Strep throat can cause a range of symptoms, from simple nuisances to more serious, long-term health problems. Acute (immediate) symptoms of strep throat can last anywhere from 12 hours to 5 days after you have been exposed to the Streptococcus bacteria. It is important to treat your strep throat by visiting your physician, getting a strep test, and (if necessary) taking an antibiotic to prevent longer-term complications like rheumatic fever.
Common symptoms of strep throat:
- red, sore throat
- white patches on the tonsils or in the back of the throat
- enlarged tonsils (tonsillitis)
- enlarged lymph nodes
- body aches
- stiff joints
Symptoms that require immediate medical attention:
- difficulty swallowing
- difficulty breathing
- continuous drooling
- lips that are a blue or grey color
While you need to be aware of these symptoms, you should understand the way most long-term complications occur. When strep throat is not treated with antibiotics it can sometimes seem that your immune system has beaten the illness on its own. This means that you feel much better and start going back to work or school etc. This is the time when serious problems -- including heart problems (rheumatic fever), kidney damage, and scarlet fever -- can occur.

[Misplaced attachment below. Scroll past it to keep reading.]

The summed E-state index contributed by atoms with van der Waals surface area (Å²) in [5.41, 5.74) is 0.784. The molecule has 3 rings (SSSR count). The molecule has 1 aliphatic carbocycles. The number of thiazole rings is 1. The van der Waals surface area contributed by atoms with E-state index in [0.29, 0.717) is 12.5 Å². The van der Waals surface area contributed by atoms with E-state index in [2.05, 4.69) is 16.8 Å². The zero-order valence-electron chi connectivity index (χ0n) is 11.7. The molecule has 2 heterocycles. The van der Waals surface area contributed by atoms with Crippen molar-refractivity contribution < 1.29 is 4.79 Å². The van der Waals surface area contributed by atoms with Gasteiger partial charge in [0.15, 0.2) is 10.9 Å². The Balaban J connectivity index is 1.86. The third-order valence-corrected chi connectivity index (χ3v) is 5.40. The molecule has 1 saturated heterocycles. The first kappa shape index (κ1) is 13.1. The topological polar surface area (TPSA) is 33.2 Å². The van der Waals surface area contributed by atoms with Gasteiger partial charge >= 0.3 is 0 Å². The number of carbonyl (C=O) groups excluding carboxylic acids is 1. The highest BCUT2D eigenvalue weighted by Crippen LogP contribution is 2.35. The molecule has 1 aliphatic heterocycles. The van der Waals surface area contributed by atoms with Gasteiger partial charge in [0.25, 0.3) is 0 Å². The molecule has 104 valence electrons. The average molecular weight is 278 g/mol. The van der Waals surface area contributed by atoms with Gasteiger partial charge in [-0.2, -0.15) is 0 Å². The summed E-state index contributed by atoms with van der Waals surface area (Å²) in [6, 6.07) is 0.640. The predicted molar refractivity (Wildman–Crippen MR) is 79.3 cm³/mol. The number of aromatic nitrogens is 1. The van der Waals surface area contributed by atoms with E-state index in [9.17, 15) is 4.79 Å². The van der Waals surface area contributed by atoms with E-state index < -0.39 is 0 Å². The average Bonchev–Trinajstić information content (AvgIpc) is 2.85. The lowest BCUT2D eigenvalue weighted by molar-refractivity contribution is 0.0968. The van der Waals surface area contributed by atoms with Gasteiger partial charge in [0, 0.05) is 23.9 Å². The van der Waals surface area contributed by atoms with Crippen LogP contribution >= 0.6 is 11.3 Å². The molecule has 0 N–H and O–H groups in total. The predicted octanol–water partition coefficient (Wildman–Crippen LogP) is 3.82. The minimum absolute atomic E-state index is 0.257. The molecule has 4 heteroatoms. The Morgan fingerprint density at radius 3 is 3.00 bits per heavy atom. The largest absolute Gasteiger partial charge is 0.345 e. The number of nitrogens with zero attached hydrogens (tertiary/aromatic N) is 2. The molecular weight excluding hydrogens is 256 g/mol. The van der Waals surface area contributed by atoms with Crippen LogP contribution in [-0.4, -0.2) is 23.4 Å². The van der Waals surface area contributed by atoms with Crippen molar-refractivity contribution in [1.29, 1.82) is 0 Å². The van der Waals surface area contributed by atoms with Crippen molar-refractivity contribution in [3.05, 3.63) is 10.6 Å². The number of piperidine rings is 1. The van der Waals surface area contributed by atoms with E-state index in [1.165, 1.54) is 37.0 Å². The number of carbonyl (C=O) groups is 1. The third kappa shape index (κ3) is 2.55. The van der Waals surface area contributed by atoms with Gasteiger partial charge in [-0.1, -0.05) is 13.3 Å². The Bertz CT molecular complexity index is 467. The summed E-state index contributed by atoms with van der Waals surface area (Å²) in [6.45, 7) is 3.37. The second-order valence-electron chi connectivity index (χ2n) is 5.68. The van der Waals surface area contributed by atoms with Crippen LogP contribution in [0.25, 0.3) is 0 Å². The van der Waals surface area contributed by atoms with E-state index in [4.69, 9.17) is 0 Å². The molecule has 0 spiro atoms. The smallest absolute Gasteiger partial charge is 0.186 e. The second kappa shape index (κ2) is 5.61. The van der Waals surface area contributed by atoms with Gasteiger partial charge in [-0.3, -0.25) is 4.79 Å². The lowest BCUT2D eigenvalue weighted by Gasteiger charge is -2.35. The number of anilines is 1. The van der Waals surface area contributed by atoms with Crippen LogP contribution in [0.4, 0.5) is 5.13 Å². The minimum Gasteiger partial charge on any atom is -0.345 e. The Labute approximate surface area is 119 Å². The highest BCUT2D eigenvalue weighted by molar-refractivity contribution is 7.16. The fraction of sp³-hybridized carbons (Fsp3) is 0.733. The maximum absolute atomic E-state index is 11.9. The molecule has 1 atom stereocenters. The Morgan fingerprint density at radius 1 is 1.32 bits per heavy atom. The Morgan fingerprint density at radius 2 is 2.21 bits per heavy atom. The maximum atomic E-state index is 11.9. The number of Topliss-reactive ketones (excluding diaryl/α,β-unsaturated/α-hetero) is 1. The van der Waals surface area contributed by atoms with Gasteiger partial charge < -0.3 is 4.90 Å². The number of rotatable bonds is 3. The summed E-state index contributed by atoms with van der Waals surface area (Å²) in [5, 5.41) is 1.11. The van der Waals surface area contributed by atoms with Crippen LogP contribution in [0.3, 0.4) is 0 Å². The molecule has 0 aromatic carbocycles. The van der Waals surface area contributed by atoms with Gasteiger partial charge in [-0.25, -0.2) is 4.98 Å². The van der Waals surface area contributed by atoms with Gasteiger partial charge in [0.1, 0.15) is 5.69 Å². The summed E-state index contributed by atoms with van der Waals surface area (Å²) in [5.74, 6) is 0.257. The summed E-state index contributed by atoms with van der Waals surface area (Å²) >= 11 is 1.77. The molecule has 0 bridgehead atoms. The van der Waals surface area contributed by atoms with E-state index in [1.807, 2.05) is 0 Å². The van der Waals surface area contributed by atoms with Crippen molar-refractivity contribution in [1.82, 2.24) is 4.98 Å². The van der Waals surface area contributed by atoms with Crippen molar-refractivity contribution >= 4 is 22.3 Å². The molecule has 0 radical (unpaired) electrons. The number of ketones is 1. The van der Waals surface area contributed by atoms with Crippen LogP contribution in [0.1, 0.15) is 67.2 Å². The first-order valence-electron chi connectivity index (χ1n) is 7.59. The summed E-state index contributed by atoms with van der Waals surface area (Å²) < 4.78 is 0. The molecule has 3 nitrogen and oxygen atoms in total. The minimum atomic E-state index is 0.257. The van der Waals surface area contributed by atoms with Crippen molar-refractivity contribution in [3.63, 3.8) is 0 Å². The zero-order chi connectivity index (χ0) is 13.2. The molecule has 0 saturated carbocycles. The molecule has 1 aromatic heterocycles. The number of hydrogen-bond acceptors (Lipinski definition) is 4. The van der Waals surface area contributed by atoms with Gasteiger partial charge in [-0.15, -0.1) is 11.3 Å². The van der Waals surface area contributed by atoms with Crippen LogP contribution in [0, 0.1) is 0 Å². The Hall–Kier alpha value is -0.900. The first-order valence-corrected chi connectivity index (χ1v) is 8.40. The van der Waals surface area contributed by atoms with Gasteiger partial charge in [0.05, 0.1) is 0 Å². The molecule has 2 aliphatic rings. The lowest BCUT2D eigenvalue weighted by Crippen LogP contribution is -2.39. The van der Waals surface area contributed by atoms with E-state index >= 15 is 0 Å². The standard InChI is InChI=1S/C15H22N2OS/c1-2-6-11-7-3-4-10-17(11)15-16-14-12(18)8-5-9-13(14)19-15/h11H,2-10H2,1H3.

Rheumatic fever and kidney damage are thought to be caused by a strange phenomenon in which the strep bacteria cause your immune system to behave erratically and attack your own organs. Scarlet fever is caused by an erythrotoxin produced by the bacteria. This is why it is so important to treat the streptococcus bacteria with antibiotics until it is completely destroyed.
Determining the Difference Between Strep Throat and the Cold VirusFiguring out which of these two is the cause of your symptoms is not always possible. However, there are some key differences. Strep throat usually involves a severe sore throat that is usually not accompanied by a runny nose, coughing, congestion and sneezing. However, the only way to know for sure if you have strep is to visit your doctor and have a rapid strep test or throat culture performed.
These kinds of strep complications often occur in children who get strep throat without the knowledge of their parents, particularly if the case of illness is mild. A parent may not know that a child is sick, or may mistake strep for a mild cold. If you notice a loss in appetite, difficulty swallowing or a fever in your child, it's important that you take him or her to the doctor.
Intermountain Healthcare. Let’s Talk About… Strep throat. Accessed: September 7, 2009 from https://kr.ihc.com/ext/Dcmnt?ncid=520408024.
Medline Plus. Strep Throat. Accessed: September 7, 2009 from http://www.nlm.nih.gov/medlineplus/ency/article/000639.htm.